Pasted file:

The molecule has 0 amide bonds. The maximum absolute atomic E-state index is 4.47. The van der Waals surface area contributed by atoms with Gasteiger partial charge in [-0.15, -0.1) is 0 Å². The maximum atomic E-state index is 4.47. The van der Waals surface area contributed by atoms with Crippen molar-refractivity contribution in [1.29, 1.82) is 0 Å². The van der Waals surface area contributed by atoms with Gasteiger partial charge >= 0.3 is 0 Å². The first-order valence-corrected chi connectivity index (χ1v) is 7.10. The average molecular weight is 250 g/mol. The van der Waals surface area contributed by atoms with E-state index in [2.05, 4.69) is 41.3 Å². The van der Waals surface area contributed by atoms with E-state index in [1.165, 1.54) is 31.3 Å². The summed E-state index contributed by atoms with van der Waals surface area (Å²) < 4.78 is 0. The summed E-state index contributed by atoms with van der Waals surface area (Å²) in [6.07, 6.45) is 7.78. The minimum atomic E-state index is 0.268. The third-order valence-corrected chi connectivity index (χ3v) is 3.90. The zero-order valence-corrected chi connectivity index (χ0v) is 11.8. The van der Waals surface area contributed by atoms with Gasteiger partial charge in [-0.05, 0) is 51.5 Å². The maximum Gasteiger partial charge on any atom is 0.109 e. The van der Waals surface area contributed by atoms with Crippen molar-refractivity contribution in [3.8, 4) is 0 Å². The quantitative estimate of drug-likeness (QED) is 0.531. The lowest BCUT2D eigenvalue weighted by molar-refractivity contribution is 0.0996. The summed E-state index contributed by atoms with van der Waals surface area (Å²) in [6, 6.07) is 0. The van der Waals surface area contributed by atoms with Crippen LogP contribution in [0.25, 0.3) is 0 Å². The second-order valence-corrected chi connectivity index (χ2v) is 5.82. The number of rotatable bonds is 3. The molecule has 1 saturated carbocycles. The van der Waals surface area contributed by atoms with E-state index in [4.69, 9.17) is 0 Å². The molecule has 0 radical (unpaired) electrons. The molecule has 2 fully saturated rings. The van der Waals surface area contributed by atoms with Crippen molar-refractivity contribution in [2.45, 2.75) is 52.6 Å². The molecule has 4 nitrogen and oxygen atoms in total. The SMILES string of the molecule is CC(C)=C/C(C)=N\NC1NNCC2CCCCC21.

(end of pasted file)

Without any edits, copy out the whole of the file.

The molecule has 0 amide bonds. The maximum absolute atomic E-state index is 4.47. The van der Waals surface area contributed by atoms with Gasteiger partial charge in [-0.15, -0.1) is 0 Å². The maximum atomic E-state index is 4.47. The van der Waals surface area contributed by atoms with Crippen molar-refractivity contribution in [1.29, 1.82) is 0 Å². The van der Waals surface area contributed by atoms with Gasteiger partial charge >= 0.3 is 0 Å². The first-order valence-corrected chi connectivity index (χ1v) is 7.10. The average molecular weight is 250 g/mol. The van der Waals surface area contributed by atoms with E-state index in [2.05, 4.69) is 41.3 Å². The van der Waals surface area contributed by atoms with E-state index in [1.165, 1.54) is 31.3 Å². The summed E-state index contributed by atoms with van der Waals surface area (Å²) < 4.78 is 0. The summed E-state index contributed by atoms with van der Waals surface area (Å²) in [6.07, 6.45) is 7.78. The minimum atomic E-state index is 0.268. The third-order valence-corrected chi connectivity index (χ3v) is 3.90. The zero-order valence-corrected chi connectivity index (χ0v) is 11.8. The van der Waals surface area contributed by atoms with Gasteiger partial charge in [-0.05, 0) is 51.5 Å². The maximum Gasteiger partial charge on any atom is 0.109 e. The van der Waals surface area contributed by atoms with Crippen molar-refractivity contribution in [3.8, 4) is 0 Å². The quantitative estimate of drug-likeness (QED) is 0.531. The lowest BCUT2D eigenvalue weighted by molar-refractivity contribution is 0.0996. The summed E-state index contributed by atoms with van der Waals surface area (Å²) in [6, 6.07) is 0. The van der Waals surface area contributed by atoms with Crippen LogP contribution in [0.25, 0.3) is 0 Å². The second-order valence-corrected chi connectivity index (χ2v) is 5.82. The number of rotatable bonds is 3. The molecule has 1 saturated carbocycles. The van der Waals surface area contributed by atoms with E-state index in [4.69, 9.17) is 0 Å². The molecule has 0 radical (unpaired) electrons. The molecule has 2 fully saturated rings. The van der Waals surface area contributed by atoms with Crippen molar-refractivity contribution in [2.45, 2.75) is 52.6 Å². The molecule has 4 nitrogen and oxygen atoms in total. The SMILES string of the molecule is CC(C)=C/C(C)=N\NC1NNCC2CCCCC21.